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Not All Jobs Are Created Equal: Why Wall Street's Gain Has Been America's Loss

It's time to start separating the real economy from the casino economy. And to make sure that with all the talk in Washington about "jobs," we don't let the platitudes become a substitute for urgently needed policies.
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Jobs -- everybody is in such total agreement that we need more of them that the word is in danger of becoming meaningless, of going from tangible policy to talking point. In Washington, saying you're for jobs has become just another obligatory, perfunctory throat-clearing preamble.

At a fundraiser last week, Joe Biden pledged, "Some time in the next couple of months we're going to be creating between 250,000 jobs a month and 500,000 jobs a month."

That sounds great, if it's true -- a very big "if." But, even if it is true, the vice president didn't say what kind of jobs these are. And make no mistake: not all jobs are created equal.

Since the recession began in late 2007, we've lost 8.4 million jobs. Over 2 million of those were manufacturing jobs, the kind of jobs that have traditionally delivered American families into the middle class -- and kept them there. We lost 1.2 million manufacturing jobs in 2009 alone. And while job numbers go up and down, the loss of these blue-collar jobs has been going on for decades.

In 1950, manufacturing accounted for more than 30 percent of non-farm employment. As of last year, it's down to 10 percent. Indeed, one-third of all our manufacturing jobs have disappeared since 2000. This devastating downward trend has contributed greatly to the erosion of the middle class.

There have been a number of recessions over the last few decades. And our economy rebounded after each one. But each time it has bounced back in a way that made it harder for those in the middle class to stay there -- and even harder for those aspiring to become middle class to get there.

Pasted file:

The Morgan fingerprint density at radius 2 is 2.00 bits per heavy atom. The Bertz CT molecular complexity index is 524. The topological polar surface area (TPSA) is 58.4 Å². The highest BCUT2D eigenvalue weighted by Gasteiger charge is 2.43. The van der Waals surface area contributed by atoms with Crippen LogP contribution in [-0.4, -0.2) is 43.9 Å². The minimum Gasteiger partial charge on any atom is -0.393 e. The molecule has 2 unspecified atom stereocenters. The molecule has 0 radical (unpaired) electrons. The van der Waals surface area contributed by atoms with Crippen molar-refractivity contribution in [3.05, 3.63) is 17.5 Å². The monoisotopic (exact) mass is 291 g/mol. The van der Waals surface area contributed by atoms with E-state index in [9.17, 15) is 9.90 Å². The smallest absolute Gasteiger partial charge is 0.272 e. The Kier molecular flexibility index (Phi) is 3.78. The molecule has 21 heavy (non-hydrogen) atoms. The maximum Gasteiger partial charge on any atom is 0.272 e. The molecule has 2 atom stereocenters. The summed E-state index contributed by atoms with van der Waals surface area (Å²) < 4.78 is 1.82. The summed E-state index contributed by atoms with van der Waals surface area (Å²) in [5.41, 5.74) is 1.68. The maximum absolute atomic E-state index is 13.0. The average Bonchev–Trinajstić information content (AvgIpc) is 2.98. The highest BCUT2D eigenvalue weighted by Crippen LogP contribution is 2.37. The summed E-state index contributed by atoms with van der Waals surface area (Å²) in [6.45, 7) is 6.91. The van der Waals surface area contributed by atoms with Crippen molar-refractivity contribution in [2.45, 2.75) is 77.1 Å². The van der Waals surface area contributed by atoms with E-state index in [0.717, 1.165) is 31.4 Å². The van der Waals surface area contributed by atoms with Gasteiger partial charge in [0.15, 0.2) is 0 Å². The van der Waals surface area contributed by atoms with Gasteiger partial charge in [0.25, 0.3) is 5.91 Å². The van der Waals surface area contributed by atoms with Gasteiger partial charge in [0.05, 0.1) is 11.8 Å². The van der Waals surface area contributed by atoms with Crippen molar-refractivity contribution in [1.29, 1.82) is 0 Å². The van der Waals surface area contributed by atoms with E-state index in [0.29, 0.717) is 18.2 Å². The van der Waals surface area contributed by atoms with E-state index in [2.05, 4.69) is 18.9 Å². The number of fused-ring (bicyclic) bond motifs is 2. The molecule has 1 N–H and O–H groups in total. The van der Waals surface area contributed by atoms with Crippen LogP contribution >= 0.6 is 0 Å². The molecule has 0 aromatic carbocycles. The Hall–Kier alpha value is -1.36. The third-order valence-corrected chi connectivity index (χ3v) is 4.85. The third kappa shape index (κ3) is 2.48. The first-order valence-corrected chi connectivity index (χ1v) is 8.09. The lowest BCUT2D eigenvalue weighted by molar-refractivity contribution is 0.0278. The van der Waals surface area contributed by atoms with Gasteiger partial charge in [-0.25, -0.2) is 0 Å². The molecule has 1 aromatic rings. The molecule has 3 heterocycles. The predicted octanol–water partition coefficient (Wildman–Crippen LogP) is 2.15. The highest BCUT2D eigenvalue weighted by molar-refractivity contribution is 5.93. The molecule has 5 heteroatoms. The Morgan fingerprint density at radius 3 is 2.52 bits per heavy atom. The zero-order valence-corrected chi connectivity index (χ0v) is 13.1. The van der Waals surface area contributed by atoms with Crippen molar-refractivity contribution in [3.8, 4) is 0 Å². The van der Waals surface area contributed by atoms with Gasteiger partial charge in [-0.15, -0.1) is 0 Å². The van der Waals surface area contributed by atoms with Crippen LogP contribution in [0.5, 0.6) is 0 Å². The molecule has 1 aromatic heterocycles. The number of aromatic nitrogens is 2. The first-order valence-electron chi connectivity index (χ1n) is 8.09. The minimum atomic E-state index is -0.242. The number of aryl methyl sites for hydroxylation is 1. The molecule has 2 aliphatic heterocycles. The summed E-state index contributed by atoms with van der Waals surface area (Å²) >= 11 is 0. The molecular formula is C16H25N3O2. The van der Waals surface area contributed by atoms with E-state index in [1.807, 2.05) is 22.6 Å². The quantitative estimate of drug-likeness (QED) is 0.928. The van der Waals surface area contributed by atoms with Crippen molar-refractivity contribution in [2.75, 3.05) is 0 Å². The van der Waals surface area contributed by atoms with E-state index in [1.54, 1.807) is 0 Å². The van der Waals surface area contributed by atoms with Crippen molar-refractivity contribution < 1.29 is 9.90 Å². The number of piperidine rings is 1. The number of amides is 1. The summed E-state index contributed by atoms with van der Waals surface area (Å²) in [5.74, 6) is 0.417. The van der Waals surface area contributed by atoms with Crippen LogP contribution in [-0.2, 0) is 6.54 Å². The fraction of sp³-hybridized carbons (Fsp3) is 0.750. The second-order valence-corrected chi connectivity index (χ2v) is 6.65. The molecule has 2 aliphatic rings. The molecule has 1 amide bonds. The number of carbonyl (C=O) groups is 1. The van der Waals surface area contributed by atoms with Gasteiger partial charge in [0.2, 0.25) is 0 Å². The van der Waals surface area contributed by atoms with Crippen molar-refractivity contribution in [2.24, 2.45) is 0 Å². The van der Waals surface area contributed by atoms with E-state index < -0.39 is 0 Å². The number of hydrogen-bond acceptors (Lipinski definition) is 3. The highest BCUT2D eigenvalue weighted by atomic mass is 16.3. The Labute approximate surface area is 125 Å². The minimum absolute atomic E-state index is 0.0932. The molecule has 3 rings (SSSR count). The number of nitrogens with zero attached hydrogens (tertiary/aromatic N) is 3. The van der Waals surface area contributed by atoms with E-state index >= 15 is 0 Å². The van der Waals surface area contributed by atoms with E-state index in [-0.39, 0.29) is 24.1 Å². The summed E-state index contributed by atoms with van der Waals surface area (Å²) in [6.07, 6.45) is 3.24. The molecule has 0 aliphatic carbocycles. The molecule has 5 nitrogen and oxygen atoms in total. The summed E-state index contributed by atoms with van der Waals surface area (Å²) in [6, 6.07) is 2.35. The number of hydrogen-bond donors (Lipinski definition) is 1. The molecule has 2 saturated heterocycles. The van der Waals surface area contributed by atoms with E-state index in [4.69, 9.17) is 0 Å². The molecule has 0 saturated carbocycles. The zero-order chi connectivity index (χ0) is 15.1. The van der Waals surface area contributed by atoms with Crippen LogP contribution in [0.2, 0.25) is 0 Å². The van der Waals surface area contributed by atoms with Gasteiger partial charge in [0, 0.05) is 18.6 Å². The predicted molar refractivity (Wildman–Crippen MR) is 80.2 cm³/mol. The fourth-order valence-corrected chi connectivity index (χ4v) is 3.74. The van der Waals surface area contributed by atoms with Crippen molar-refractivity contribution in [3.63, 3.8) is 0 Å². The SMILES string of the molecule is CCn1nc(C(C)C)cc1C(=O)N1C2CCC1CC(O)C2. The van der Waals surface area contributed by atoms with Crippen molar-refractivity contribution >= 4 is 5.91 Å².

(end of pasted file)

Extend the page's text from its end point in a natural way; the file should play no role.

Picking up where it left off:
Yet the way that the useful section of our economy is being replaced by the useless section of our economy is rarely talked about in Washington. But the numbers don't lie: the share of our economy devoted to making things of value is shrinking, while the share devoted to valuing made up things (credit swap derivatives, anyone?) is expanding. It's the financialization of our economy, and its symptoms were described by Andrew Ross Sorkin on Charlie Rose last week:

When you think about what a synthetic CDO is -- [as with] so many of these instruments on Wall Street, it's really just a casino, there is no underlying assets, they don't actually own these mortgages, people aren't getting mortgages because of this... What is the social utility of that?

According to Thomas Philippon, professor at NYU's Stern School of Business, in 1947, the financial industry made up 2.5 percent of America's GDP. By 1970, it had grown to 4 percent. By 2006, just before the meltdown, it was 8.3 percent.

The trend is even starker when you look at the financial sector's share of U.S. business profits. As Simon Johnson recounted last year in The Atlantic, between 1973 and 1985, the financial industry's share of domestic corporate profits topped out at 16 percent. In the 1990s it spanned between 21 percent and 30 percent. Just before the financial crisis hit, it stood at 41 percent.

That's right -- over 40 percent of the profits of the entire U.S. corporate sector went to the financial industry. James Kwak explains why this is a problem:

Remember that financial services are an intermediate product -- that is, we don't eat them, or live in them, or put them on in the morning. They are supposed to enable a more efficient allocation of capital, so that the nonfinancial economy is more productive. But what we saw since the 1980s was the unmooring of the financial sector from the rest of the economy.

In other words -- it's supposed to serve our economy, not become our economy.

The expansion of the financial industry has come at a significant cost to the rest of us. And those that have paid the highest price are the members -- and former members -- of America's middle class.

As Paul Krugman put it this weekend: "A growing body of analysis suggests that an oversized financial industry is hurting the broader economy. Shrinking that oversized industry won't make Wall Street happy, but what's bad for Wall Street would be good for America."

One out of every six blue-collar workers has lost his or her job in the latest recession -- a number commensurate to what happened during the Great Depression. According to Professor Andrew Sum, "Our ability to maintain a healthy middle class is very dependent on being able to get a lot of these individuals back into the workplace and back into jobs to keep the rest of the economy going."